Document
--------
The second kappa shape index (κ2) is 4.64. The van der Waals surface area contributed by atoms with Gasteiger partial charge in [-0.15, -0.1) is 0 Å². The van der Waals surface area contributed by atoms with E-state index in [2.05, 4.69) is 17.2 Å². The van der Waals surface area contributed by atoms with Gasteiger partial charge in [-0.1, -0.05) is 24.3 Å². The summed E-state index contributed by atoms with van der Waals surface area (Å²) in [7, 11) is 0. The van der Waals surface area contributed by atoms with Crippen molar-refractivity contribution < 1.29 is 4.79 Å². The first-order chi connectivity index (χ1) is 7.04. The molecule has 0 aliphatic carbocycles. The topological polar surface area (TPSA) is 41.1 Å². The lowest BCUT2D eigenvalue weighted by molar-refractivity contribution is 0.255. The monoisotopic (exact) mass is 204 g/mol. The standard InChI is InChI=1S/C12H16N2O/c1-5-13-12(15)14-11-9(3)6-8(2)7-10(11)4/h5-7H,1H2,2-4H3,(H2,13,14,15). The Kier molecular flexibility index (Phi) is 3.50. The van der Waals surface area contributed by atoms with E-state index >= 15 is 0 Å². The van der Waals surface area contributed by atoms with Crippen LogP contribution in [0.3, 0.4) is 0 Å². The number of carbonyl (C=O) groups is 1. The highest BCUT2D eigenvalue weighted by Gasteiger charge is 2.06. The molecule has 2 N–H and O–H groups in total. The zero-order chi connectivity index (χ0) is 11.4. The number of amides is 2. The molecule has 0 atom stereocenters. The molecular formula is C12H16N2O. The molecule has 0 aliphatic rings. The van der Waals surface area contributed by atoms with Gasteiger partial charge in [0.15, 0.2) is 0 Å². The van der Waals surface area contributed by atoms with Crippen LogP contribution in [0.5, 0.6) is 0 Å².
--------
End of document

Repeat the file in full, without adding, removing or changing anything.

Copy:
The second kappa shape index (κ2) is 4.64. The van der Waals surface area contributed by atoms with Gasteiger partial charge in [-0.15, -0.1) is 0 Å². The van der Waals surface area contributed by atoms with E-state index in [2.05, 4.69) is 17.2 Å². The van der Waals surface area contributed by atoms with Gasteiger partial charge in [-0.1, -0.05) is 24.3 Å². The summed E-state index contributed by atoms with van der Waals surface area (Å²) in [7, 11) is 0. The van der Waals surface area contributed by atoms with Crippen molar-refractivity contribution < 1.29 is 4.79 Å². The first-order chi connectivity index (χ1) is 7.04. The molecule has 0 aliphatic carbocycles. The topological polar surface area (TPSA) is 41.1 Å². The lowest BCUT2D eigenvalue weighted by molar-refractivity contribution is 0.255. The monoisotopic (exact) mass is 204 g/mol. The standard InChI is InChI=1S/C12H16N2O/c1-5-13-12(15)14-11-9(3)6-8(2)7-10(11)4/h5-7H,1H2,2-4H3,(H2,13,14,15). The Kier molecular flexibility index (Phi) is 3.50. The van der Waals surface area contributed by atoms with E-state index >= 15 is 0 Å². The van der Waals surface area contributed by atoms with Crippen LogP contribution in [0.3, 0.4) is 0 Å². The number of carbonyl (C=O) groups is 1. The highest BCUT2D eigenvalue weighted by Gasteiger charge is 2.06. The molecule has 2 N–H and O–H groups in total. The zero-order chi connectivity index (χ0) is 11.4. The number of amides is 2. The molecule has 0 atom stereocenters. The molecular formula is C12H16N2O. The molecule has 0 aliphatic rings. The van der Waals surface area contributed by atoms with Gasteiger partial charge in [0.15, 0.2) is 0 Å². The van der Waals surface area contributed by atoms with Crippen LogP contribution in [0.5, 0.6) is 0 Å².